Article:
A Fiery Peace in a Cold War by Neil Sheehan
Bernard Schriever and the Ultimate Weapon

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From Neil Sheehan, author of the Pulitzer Prize—winning classic A Bright Shining Lie, comes this long-awaited, magnificent epic. Here is the never-before-told story of the nuclear arms race that changed history–and of the visionary American Air Force officer Bernard Schriever, who led the high-stakes effort. A Fiery Peace in a Cold War is a masterly work about Schriever’s quests to prevent the Soviet Union from acquiring nuclear superiority, to penetrate and exploit space for America, and to build the first weapons meant to deter an atomic holocaust rather than to be fired in anger.

Sheehan melds biography and history, politics and science, to create a sweeping narrative that transports the reader back and forth from individual drama to world stage. The narrative takes us from Schriever’s boyhood in Texas as a six-year-old immigrant from Germany in 1917 through his apprenticeship in the open-cockpit biplanes of the Army Air Corps in the 1930s and his participation in battles against the Japanese in the South Pacific during the Second World War. On his return, he finds a new postwar bipolar universe dominated by the antagonism between the United States and the Soviet Union.

Inspired by his technological vision, Schriever sets out in 1954 to create the one class of weapons that can enforce peace with the Russians–intercontinental ballistic missiles that are unstoppable and can destroy the Soviet Union in thirty minutes. In the course of his crusade, he encounters allies and enemies among some of the most intriguing figures of the century: John von Neumann, the Hungarian-born mathematician and mathematical physicist, who was second in genius only to Einstein; Colonel Edward Hall, who created the ultimate ICBM in the Minuteman missile, and his brother, Theodore Hall, who spied for the Russians at Los Alamos and hastened their acquisition of the atomic bomb; Curtis LeMay, the bomber general who tried to exile Schriever and who lost his grip on reality, amassing enough nuclear weapons in his Strategic Air Command to destroy the entire Northern Hemisphere; and Hitler’s former rocket maker, Wernher von Braun, who along with a colorful, riding-crop-wielding Army general named John Medaris tried to steal the ICBM program.

The most powerful men on earth are also put into astonishing relief: Joseph Stalin, the cruel, paranoid Soviet dictator who spurred his own scientists to build him the atomic bomb with threats of death; Dwight Eisenhower, who backed the ICBM program just in time to save it from the bureaucrats; Nikita Khrushchev, who brought the world to the edge of nuclear catastrophe during the Cuban Missile Crisis, and John Kennedy, who saved it.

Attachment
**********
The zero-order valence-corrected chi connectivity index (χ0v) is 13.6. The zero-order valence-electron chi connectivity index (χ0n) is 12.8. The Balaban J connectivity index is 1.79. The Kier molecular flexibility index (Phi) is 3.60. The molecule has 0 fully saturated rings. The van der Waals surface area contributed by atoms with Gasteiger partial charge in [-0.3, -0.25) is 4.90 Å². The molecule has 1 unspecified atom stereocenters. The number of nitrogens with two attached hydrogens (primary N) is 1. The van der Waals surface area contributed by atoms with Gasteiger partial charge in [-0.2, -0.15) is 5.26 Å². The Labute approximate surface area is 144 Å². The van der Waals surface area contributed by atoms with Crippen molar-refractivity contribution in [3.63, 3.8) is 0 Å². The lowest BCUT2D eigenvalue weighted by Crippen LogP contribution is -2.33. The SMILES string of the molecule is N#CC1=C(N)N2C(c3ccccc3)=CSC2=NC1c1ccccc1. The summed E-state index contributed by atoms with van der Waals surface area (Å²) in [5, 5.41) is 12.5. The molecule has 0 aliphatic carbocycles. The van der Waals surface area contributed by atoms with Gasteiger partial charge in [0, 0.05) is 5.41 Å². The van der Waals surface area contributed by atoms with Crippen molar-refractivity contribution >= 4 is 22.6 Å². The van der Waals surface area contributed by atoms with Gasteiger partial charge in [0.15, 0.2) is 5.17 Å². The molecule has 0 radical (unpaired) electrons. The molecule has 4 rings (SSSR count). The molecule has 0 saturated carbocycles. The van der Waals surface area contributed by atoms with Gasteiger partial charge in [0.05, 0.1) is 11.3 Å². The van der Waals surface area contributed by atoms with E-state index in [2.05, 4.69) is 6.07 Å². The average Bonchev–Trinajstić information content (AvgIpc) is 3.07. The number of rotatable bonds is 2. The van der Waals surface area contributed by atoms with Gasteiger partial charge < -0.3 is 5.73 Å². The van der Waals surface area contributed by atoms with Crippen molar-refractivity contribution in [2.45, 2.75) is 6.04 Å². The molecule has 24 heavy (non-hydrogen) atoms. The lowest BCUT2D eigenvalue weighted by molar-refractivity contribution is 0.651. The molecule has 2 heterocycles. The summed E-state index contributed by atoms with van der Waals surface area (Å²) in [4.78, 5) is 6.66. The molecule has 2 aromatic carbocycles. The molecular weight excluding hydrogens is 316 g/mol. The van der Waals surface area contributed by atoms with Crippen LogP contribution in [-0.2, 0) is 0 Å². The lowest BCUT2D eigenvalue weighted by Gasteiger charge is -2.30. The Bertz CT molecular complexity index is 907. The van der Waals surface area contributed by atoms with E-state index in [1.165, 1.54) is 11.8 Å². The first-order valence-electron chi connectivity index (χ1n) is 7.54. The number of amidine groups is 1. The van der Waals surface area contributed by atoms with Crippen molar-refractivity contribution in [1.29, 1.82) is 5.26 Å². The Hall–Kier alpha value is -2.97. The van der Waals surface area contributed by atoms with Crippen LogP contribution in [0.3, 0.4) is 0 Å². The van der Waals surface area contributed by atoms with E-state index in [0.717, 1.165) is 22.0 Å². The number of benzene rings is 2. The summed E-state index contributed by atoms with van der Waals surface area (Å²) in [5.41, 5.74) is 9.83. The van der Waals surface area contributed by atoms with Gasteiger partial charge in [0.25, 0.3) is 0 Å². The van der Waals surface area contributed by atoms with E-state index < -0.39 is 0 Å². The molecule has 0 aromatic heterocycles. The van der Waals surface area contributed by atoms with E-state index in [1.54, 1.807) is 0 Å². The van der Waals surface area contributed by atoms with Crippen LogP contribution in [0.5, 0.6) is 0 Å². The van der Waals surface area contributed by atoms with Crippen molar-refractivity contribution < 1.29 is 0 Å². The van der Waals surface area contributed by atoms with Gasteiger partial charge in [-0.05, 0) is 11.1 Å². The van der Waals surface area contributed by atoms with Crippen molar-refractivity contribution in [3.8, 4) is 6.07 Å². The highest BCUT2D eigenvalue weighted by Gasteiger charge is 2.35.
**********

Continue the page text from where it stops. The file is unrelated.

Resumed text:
Schriever and his comrades endured the heartbreak of watching missiles explode on the launching pads at Cape Canaveral and savored the triumph of seeing them soar into space. In the end, they accomplished more than achieving a fiery peace in a cold war. Their missiles became the vehicles that opened space for America.

From the Hardcover edition.

About Neil Sheehan

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Neil Sheehan is the author of A Bright Shining Lie, which won the National Book Award and the Pulitzer Prize for nonfiction in 1989. He spent three years in Vietnam as a war correspondent for United Press International and The New York Times and won numerous awards for his reporting. In 1971, he obtained the Pentagon Papers, which brought the Times the Pulitzer Prize Gold Medal for meritorious public service. Sheehan lives in Washington, D.C. He is married to the writer Susan Sheehan.
Published October 5, 2010 by Vintage. 577 pages
Genres: Biographies & Memoirs, History, War. Non-fiction

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Kirkus Reviews

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The wide-ranging narrative covers the postwar Allied scramble to gather up German rocket scientists, Stalin’s A-bomb program, the pervasive espionage that helped speed up the Soviet push for parity, America’s Cold War politics and diplomacy and many intriguing profiles of scientists, politicians,...

Aug 15 2009 | Read Full Review of A Fiery Peace in a Cold War: ...

The New York Times

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The cold war era is mainly important for the nuclear war that never happened. Neil Sheehan succesfully dramatizes this nonevent through the story of Gen. Bernard Schriever, a crucial figure behind the creation of America’s ICBM force.

Oct 04 2009 | Read Full Review of A Fiery Peace in a Cold War: ...

Los Angeles Times

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The prize-winning author of 'A Bright Shining Lie' chronicles America's scramble for ICBM superiority and the many (often colorful) personalities behind it.

Sep 23 2009 | Read Full Review of A Fiery Peace in a Cold War: ...


Schriever served in the Pacific during World War II, and in 1946, with the war over, Arnold appointed Schriever to serve as liaison between civilian scientists and the Air Force to develop new weapons systems.

Jan 22 2018 | Read Full Review of A Fiery Peace in a Cold War: ...

Bookmarks Magazine

Former New York Times reporter Neil Sheehan won both the Pulitzer Prize and the National Book Award for his incisive account of the Vietnam War in A Bright Shining Lie (1988).

Sep 27 2009 | Read Full Review of A Fiery Peace in a Cold War: ...


Schriever hacked away at arcane review procedures and regulations before they added years to the project and led it to collapse, cajoled disparate groups into working together, and circumvented the obstacles put in his way by the acerbic and myopic General Curtis LeMay, who saw value only in long...

Feb 13 2018 | Read Full Review of A Fiery Peace in a Cold War: ...

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